A Real World Example:

One example would be to imagine you found a nice home for sale online. The seller and listing agent might share an inspection report that showed “some previous flooding” or perhaps some floors that are not perfectly level. In that report, they might share a contractor’s estimate on costs to repair things. Let’s say you asked the sellers agent what he or she thought about the estimates. The Seller Agent WORKS FOR THE SELLER and may not actually know anything more than what was shared in the listing. As a Buyers Agent I would suggest that we get our own inspection done, by someone who has YOUR best interests in mind. We can use that information to negotiate the best price for you.

Most sellers agent (listing agents) actually will tell you that the hardest working agent in the buy/sell process IS the Buyer’s Agent. We represent the person investing their money to purchase a new home and we do the research; make several showings and discover what you want in a new home. We handle all of the legal/offer paperwork and we’re with you every step of the way.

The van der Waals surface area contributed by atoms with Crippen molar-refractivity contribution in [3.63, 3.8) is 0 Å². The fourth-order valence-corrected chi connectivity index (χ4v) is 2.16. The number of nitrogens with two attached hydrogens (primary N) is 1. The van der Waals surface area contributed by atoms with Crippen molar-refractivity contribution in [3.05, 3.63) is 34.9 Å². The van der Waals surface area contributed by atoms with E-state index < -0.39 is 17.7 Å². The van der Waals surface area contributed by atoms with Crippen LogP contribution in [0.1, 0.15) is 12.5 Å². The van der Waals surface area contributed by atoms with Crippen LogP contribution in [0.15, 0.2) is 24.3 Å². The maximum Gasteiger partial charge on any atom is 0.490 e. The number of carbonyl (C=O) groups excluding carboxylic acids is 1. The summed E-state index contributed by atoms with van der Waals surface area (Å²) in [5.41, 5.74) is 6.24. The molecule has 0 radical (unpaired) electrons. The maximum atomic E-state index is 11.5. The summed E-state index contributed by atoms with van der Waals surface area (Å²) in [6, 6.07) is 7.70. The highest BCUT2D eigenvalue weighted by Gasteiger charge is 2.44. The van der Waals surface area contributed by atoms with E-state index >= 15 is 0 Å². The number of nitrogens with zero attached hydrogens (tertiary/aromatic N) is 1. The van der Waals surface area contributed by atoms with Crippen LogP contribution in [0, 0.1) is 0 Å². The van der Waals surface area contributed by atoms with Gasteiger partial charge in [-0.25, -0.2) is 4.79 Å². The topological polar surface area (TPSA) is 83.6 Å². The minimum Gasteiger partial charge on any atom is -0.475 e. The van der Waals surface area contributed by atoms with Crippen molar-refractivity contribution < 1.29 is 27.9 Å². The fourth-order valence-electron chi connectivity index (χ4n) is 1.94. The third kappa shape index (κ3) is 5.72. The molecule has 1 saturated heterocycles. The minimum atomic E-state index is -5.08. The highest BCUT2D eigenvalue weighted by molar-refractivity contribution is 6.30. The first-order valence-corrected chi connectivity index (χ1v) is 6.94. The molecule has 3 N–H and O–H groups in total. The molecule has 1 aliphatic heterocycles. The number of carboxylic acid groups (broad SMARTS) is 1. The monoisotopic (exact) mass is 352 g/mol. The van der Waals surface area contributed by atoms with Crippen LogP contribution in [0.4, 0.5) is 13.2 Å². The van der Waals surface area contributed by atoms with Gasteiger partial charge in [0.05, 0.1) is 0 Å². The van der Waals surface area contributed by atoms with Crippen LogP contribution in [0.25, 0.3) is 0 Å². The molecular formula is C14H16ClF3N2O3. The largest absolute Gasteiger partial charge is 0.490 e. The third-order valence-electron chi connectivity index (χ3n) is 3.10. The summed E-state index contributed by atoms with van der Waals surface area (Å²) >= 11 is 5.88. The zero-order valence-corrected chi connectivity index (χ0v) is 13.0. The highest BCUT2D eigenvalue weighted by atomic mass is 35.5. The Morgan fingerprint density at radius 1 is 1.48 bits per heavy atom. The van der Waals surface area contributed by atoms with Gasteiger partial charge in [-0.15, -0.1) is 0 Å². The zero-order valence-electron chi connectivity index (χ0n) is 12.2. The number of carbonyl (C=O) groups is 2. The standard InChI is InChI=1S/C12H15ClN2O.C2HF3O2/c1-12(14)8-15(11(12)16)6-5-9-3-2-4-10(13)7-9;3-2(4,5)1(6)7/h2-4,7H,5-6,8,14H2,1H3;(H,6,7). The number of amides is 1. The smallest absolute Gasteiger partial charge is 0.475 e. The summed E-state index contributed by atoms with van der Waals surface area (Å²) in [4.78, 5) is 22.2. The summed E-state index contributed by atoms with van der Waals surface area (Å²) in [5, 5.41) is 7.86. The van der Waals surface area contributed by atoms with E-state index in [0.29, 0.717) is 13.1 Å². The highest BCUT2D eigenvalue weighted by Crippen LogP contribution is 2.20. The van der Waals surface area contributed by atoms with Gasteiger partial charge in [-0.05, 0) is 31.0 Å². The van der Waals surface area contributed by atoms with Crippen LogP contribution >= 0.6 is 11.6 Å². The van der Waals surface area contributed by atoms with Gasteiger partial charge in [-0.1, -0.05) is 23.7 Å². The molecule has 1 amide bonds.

The NAR Ruling is Not Even in the Best Interest of Sellers

For decades now, when you list your home for sale, a listing agent places it on the MLS so that your home will be worked (shown) by hundreds, if not thousands of agents in the area. With this new ruling requiring buyer’s agents to get an agreement signed BEFORE they can even show a property, you have to understand that fewer agents will be showing your property for sale.

Logically, if your home is only being shown once in a while by the seller’s agent – homes will stay on the market for a much longer, extended period of time. Getting your home shown by dozens or even thousands of buyer’s agents is what sells most homes.

Closing Thoughts